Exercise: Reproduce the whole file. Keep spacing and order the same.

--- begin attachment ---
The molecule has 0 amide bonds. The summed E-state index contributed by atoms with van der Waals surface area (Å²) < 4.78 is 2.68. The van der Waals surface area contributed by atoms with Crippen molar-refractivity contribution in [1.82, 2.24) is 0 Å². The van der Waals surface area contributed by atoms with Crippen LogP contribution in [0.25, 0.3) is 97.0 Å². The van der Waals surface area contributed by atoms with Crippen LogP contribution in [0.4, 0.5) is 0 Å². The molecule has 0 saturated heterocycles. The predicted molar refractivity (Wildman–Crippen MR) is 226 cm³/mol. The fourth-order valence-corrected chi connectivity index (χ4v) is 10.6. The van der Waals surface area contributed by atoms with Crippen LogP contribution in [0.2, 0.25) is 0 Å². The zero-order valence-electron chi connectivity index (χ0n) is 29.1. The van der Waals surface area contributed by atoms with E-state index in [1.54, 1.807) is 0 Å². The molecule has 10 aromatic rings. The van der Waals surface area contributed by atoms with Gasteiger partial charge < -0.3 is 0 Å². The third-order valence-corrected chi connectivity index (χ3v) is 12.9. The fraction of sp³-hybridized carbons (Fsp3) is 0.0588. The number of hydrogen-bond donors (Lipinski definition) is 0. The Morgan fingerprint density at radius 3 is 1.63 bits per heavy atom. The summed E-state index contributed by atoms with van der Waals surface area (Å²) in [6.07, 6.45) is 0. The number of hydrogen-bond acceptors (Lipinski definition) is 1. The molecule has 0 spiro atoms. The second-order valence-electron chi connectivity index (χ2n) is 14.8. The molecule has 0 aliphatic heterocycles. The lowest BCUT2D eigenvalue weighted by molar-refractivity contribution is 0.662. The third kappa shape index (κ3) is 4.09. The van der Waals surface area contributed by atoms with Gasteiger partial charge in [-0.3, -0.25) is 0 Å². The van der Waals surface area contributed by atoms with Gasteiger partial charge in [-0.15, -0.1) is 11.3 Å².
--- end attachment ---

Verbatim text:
The molecule has 0 amide bonds. The summed E-state index contributed by atoms with van der Waals surface area (Å²) < 4.78 is 2.68. The van der Waals surface area contributed by atoms with Crippen molar-refractivity contribution in [1.82, 2.24) is 0 Å². The van der Waals surface area contributed by atoms with Crippen LogP contribution in [0.25, 0.3) is 97.0 Å². The van der Waals surface area contributed by atoms with Crippen LogP contribution in [0.4, 0.5) is 0 Å². The molecule has 0 saturated heterocycles. The predicted molar refractivity (Wildman–Crippen MR) is 226 cm³/mol. The fourth-order valence-corrected chi connectivity index (χ4v) is 10.6. The van der Waals surface area contributed by atoms with Crippen LogP contribution in [0.2, 0.25) is 0 Å². The zero-order valence-electron chi connectivity index (χ0n) is 29.1. The van der Waals surface area contributed by atoms with E-state index in [1.54, 1.807) is 0 Å². The molecule has 10 aromatic rings. The van der Waals surface area contributed by atoms with Gasteiger partial charge < -0.3 is 0 Å². The third-order valence-corrected chi connectivity index (χ3v) is 12.9. The fraction of sp³-hybridized carbons (Fsp3) is 0.0588. The number of hydrogen-bond donors (Lipinski definition) is 0. The Morgan fingerprint density at radius 3 is 1.63 bits per heavy atom. The summed E-state index contributed by atoms with van der Waals surface area (Å²) in [6.07, 6.45) is 0. The number of hydrogen-bond acceptors (Lipinski definition) is 1. The molecule has 0 spiro atoms. The second-order valence-electron chi connectivity index (χ2n) is 14.8. The molecule has 0 aliphatic heterocycles. The lowest BCUT2D eigenvalue weighted by molar-refractivity contribution is 0.662. The third kappa shape index (κ3) is 4.09. The van der Waals surface area contributed by atoms with Gasteiger partial charge in [-0.3, -0.25) is 0 Å². The van der Waals surface area contributed by atoms with Gasteiger partial charge in [-0.15, -0.1) is 11.3 Å².